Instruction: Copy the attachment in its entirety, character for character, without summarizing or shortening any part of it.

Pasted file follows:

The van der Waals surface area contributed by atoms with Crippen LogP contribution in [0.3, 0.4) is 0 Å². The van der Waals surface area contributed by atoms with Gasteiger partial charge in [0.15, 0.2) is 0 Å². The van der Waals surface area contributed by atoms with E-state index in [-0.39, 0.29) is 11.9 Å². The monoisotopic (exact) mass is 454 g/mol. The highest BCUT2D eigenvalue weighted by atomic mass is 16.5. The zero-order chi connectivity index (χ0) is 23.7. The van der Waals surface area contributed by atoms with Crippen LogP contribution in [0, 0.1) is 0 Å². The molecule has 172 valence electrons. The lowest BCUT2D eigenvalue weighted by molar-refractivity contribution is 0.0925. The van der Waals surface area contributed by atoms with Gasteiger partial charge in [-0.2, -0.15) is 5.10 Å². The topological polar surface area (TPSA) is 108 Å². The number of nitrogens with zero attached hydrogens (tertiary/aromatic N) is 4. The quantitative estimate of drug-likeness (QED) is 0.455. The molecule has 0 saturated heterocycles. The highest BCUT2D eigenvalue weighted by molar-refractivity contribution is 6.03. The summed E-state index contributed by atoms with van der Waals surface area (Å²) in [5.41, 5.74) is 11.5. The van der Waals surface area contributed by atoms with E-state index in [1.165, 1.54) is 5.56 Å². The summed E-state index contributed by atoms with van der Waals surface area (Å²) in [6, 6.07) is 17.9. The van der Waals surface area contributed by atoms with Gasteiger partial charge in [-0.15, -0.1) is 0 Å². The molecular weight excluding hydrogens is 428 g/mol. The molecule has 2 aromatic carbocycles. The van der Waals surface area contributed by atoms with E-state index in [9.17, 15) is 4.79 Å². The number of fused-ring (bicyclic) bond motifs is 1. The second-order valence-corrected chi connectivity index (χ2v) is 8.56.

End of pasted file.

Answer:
The van der Waals surface area contributed by atoms with Crippen LogP contribution in [0.3, 0.4) is 0 Å². The van der Waals surface area contributed by atoms with Gasteiger partial charge in [0.15, 0.2) is 0 Å². The van der Waals surface area contributed by atoms with E-state index in [-0.39, 0.29) is 11.9 Å². The monoisotopic (exact) mass is 454 g/mol. The highest BCUT2D eigenvalue weighted by atomic mass is 16.5. The zero-order chi connectivity index (χ0) is 23.7. The van der Waals surface area contributed by atoms with Crippen LogP contribution in [0, 0.1) is 0 Å². The molecule has 172 valence electrons. The lowest BCUT2D eigenvalue weighted by molar-refractivity contribution is 0.0925. The van der Waals surface area contributed by atoms with Gasteiger partial charge in [-0.2, -0.15) is 5.10 Å². The topological polar surface area (TPSA) is 108 Å². The number of nitrogens with zero attached hydrogens (tertiary/aromatic N) is 4. The quantitative estimate of drug-likeness (QED) is 0.455. The molecule has 0 saturated heterocycles. The highest BCUT2D eigenvalue weighted by molar-refractivity contribution is 6.03. The summed E-state index contributed by atoms with van der Waals surface area (Å²) in [5.41, 5.74) is 11.5. The van der Waals surface area contributed by atoms with E-state index in [1.165, 1.54) is 5.56 Å². The summed E-state index contributed by atoms with van der Waals surface area (Å²) in [6, 6.07) is 17.9. The van der Waals surface area contributed by atoms with Gasteiger partial charge in [-0.15, -0.1) is 0 Å². The molecular weight excluding hydrogens is 428 g/mol. The molecule has 2 aromatic carbocycles. The van der Waals surface area contributed by atoms with E-state index in [9.17, 15) is 4.79 Å². The number of fused-ring (bicyclic) bond motifs is 1. The second-order valence-corrected chi connectivity index (χ2v) is 8.56.